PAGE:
Here are some closed 2d curves which may be of interest.

Aspire 8 is out, and is now 64 bit.

Sorry, no script for this, due to programming complexity of finding the roots nu and qu.

Source papers by V M Vassilev, P A Djondjorov and I M Mladenov:

Cylindrical equilibrium shapes of fluid membranes:

http://arxiv.org/pdf/0803.0843
Analytic description and explicit parametrization of the equilibrium

shapes of elastic rings and tubes under uniform hydrostatic pressure:

http://arxiv.org/pdf/1008.0533
(This paper uses the Mathematica notebooks.)

The Mathematica notebook files:

http://www.bio21.bas.bg/ibf/dpb_files/mfiles/
The first paper helps in understanding the second paper.

The second paper derives parametric solutions to the "membrane shape equation."

Sigma, an o with a tail, is the "pressure." Sigma > n*n - 1.

n is the number of lobes, e.g. 2, 3, 4, 5...

The Mathematica notebooks are used to solve all of the equations, and plot the curves.

It is necessary to solve two trancendental equations to find the roots nu and qu. (How to script this?)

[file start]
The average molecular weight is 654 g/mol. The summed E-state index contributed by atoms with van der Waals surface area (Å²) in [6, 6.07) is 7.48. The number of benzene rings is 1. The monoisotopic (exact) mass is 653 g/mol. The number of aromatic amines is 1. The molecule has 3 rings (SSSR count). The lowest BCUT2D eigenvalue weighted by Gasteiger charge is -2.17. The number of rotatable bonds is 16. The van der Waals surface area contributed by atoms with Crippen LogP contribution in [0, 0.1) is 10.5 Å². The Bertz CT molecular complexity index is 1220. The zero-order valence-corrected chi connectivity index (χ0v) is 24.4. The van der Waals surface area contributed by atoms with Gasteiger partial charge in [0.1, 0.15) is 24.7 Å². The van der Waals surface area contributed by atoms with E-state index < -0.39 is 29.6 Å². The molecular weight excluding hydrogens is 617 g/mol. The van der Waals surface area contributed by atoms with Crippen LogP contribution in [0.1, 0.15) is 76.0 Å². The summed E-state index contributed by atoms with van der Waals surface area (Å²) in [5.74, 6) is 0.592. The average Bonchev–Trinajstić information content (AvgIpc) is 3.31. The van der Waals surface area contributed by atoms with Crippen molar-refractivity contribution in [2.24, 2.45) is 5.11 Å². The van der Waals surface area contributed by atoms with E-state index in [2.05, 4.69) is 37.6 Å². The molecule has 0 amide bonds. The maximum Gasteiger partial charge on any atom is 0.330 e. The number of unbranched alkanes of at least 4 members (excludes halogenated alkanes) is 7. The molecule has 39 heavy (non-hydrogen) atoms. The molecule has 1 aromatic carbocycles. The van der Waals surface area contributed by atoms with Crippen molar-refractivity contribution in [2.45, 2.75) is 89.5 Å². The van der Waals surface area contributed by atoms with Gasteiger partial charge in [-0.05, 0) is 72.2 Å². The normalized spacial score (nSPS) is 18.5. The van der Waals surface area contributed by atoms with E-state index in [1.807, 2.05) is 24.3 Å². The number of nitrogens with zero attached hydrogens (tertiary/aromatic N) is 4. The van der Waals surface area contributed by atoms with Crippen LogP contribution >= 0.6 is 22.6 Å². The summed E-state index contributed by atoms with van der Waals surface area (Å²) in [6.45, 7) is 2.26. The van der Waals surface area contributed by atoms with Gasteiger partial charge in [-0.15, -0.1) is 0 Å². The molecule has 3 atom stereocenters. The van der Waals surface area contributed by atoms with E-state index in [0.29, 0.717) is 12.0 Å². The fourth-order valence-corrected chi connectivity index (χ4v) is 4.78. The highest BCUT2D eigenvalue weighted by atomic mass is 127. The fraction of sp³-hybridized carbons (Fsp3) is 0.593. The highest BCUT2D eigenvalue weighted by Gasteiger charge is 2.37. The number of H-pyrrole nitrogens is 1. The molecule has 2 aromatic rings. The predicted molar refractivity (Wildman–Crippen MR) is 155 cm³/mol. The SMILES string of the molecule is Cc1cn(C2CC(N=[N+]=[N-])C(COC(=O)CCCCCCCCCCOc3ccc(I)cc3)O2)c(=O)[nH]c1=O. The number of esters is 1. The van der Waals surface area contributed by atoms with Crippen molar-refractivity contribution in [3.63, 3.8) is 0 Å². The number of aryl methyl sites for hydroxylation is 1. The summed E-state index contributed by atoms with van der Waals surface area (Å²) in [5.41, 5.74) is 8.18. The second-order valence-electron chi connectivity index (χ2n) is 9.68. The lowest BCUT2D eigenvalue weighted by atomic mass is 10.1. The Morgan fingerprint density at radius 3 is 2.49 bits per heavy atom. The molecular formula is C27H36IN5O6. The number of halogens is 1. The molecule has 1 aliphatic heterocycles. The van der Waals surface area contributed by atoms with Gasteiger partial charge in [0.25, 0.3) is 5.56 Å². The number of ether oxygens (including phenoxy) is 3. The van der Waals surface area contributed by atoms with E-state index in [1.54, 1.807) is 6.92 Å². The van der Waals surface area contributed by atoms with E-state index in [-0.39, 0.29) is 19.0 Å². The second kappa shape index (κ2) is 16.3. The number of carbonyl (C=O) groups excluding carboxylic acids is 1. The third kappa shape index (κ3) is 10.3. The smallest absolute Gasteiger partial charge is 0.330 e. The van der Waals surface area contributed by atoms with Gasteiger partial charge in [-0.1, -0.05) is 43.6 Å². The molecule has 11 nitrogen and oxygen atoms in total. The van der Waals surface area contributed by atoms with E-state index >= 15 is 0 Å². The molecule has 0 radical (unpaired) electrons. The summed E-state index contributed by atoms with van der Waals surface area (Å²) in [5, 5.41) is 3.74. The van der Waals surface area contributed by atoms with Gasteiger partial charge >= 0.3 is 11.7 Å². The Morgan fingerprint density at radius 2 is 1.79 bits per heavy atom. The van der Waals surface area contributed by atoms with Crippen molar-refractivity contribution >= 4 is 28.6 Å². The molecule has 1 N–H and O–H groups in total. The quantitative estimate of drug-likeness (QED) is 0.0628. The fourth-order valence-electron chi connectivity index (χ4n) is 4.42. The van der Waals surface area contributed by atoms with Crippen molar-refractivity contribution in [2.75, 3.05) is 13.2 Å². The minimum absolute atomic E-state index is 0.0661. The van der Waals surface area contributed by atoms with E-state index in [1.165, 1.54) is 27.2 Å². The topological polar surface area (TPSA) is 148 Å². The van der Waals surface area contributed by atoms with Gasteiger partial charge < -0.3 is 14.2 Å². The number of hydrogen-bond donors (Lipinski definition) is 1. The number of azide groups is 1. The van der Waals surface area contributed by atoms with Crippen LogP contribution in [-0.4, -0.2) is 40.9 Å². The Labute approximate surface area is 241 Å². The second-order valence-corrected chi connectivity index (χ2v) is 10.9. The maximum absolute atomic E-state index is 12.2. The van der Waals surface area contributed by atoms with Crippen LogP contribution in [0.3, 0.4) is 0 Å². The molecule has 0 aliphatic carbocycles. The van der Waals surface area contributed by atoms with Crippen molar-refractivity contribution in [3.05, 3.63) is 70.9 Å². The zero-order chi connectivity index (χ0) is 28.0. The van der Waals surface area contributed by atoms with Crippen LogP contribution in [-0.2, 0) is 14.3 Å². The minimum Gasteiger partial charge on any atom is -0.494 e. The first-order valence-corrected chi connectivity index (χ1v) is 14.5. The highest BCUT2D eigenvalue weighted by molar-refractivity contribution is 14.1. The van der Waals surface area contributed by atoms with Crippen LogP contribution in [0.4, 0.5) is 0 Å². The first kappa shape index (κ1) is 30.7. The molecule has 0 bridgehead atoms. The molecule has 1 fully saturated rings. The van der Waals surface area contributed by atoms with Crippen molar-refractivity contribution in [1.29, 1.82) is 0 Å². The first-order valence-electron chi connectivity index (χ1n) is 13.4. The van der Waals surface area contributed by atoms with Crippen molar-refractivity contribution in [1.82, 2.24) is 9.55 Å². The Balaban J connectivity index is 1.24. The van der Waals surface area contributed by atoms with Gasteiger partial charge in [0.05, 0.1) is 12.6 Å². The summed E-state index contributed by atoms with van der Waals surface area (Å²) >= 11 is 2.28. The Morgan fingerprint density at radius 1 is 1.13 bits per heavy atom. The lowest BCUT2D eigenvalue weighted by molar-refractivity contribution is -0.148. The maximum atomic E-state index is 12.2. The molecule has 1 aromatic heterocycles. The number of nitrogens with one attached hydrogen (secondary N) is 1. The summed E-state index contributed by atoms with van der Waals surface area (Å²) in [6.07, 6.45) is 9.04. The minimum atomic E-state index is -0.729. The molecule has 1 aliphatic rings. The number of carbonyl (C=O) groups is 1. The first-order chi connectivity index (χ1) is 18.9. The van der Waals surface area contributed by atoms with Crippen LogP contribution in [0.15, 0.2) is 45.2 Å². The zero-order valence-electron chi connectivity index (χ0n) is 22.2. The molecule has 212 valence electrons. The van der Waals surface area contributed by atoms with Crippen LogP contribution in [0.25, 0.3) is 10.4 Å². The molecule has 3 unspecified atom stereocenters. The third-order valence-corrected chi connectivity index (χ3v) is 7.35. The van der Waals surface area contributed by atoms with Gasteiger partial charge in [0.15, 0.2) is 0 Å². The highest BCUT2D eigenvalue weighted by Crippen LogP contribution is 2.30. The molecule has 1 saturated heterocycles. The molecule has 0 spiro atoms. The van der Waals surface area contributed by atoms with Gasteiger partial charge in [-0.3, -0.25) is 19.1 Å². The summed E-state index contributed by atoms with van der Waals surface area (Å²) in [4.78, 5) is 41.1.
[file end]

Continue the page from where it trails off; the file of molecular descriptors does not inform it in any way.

The complete and incomplete elliptic integrals of the third kind are used.

The complete elliptic integral of the first kind is used.

Several other parameters are calculated, and then used in the parametric equations to plot the curves.

The downloaded Mathematic workbooks include several closed curves.

The files called "Lines" have portions of the membranes collapsed.

Right click in the area of the closed curve, select "Save Graphic As," select pdf, and save. Load the pdf into Moi.

Other curves can be generated. It takes a few seconds.

After selecting ""appropriate" sigma and n, evaluate the Mathematica notebook. Then save the closed curve as a pdf.

I've found it necessary to have the cursor located on a line between formulas,

and the notebook must be reloaded between evaluations.

The lobes of the pdf curves do not seem to be precisely identical.

Moi can locate center(s), and one of the lobes can be used to circularly array the other lobes, for symmetry.

At some point, Rebuild is definitely in order.

If there is any interest, more of these 2d shapes could be uploaded.

-Brian